Kahu’s athletic progression was fast, Kalanga believed he had natural talent.
“We started training in every sport, running, throwing shot put and discus, hand ball, to find out which area he was good at,” said Kalanga.
“I started training throwing the medicine balls, building up fitness, doing running and using bands, then Deni gave me a javelin, even though I had never tried that before, and he identified I had potential in the 100m sprint and javelin,” said Kahu.
Kalanga kept up a training regime for Kahu, until he went to Australia for the ARAFURA Games in Darwin last year.
In that very first competition he threw far enough to qualify for the Paralympics.
Now, Kahu is one of Vanuatu’s most successful athletes, arguably the most successful ever.
“He was a fantastic discovery, it’s been very nice to receive a young athlete who has qualified for the Paralympics,” said Kalanga.
“It’s the first time Vanuatu has qualified on its own merit for the Paralympics, every other time we’ve been invited as a wild card,” he said.
Enock had been celebrating her birthday in a car trip around Efate with her boyfriend and some friends when disaster struck.
“We hit the bridge and then I flew outside my leg was broken and I was slipping down,” said Enock.
Her boyfriend, who was the driver, also lost his leg in the accident.
If the resulting injuries weren’t heart-breaking enough, her relationship with her then boyfriend broke down after the event, with the two separating leaving Elie feeling lost and alone.
“I had some really close friends that supported me and helped me to move on, but I would still stay at home,” she said.
“I was really upset about the accident and the relationship break up and also the way people looked at me differently.”
She said the challenges were incredibly hard to overcome, with criticism from within the community.
“People would say ‘look at you, you only have one leg’,” said Enock.
“Sometimes bus drivers won’t stop and pick me up,” she said.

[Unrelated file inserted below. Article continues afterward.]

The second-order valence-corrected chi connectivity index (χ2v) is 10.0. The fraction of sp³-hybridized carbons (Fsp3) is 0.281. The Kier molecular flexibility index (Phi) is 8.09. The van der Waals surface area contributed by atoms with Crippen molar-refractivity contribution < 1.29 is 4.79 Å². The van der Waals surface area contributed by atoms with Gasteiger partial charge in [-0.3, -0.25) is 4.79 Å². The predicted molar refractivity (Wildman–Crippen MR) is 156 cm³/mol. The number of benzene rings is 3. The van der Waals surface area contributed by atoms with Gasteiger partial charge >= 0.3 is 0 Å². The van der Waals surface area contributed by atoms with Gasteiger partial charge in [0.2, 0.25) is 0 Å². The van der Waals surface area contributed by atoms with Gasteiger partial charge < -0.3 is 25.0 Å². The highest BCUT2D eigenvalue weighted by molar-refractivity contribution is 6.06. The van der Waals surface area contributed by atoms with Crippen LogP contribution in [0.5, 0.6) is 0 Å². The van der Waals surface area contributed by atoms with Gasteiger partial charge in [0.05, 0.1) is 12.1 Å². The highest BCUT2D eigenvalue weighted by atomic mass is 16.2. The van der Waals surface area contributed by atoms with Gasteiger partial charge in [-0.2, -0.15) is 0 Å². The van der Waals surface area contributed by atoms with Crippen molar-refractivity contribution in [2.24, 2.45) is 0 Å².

It took Enock two years to heal mentally and emotionally, with support from the theatre group Rainbow Disability Theatre Group at Wan Smol Bag.
“They had a trial for all people with disabilities in Port Vila with Australian para coaches and they selected me to do rowing in April 2017,” said Enock.
Enock graduated from rowing to shotput and competed in the Pacific Mini Games.
She has only recently received a seated chair allowing her to train as she would compete.
The sprightly mother is 30 centimetres off qualifying for the Paralympics – her goal is to throw seven metres – which she has done in training.
“I really love it. I have found something that makes me happy all the time. I always think now positively in my life with a disability,” said Enock.
“Sport gave me confidence, ownership and responsibility back,” she said.
“Even when I was a kid, I never expected I would reach a level like this.”
She said her son AJ (5) was now her biggest inspiration, and he regularly attended her trainings.
“He even does some training with me, he’s the one who motivates me,” she said.
Kahu and Enock have recently received some additional support and training from specialist Australian coaches through the Vanuatu Association of Sport and National Olympic Committee (VASANOC) under the Australian Volunteers Program.
VASANOC Equity and Inclusion Officer Jessica Richardson said Vanuatu’s Para Athletics Program had been fortunate over the last three years to grow through the support of various national and international donors.
“We conducted the first in-country capacity building workshop for coaches in 2019, received support to send coaches and athletes to development competitions through AGITOS and the Oceania Paralympic Committee and have conducted outer island outreach programs through the support of Kiwanis and Carbine Club,” said Ms Richardson.
“More recently another Australian Volunteer, Jason Quelch, a strength and conditioning coach at VASANOC has joined our team to support our athletes in their training and preparation for competition,” she said.
“This added component of their training program has built upon their on-field skills to create some great, fast improvements in technique and fitness.”
Kahu and Enock said their confidence levels had sky-rocketed with the extra support.
“Having these opportunities has boosted my confidence and has motivated me to come training as I can see that there has been effort put in to help me,” said Kahu.
Enock recently did her first chin up under the coaches’ guidance.
“I feel pain in places I’ve never felt before,” said Enock.
For more information about disability services visit Disability Services Australia or Vanuatu Disability Facebook.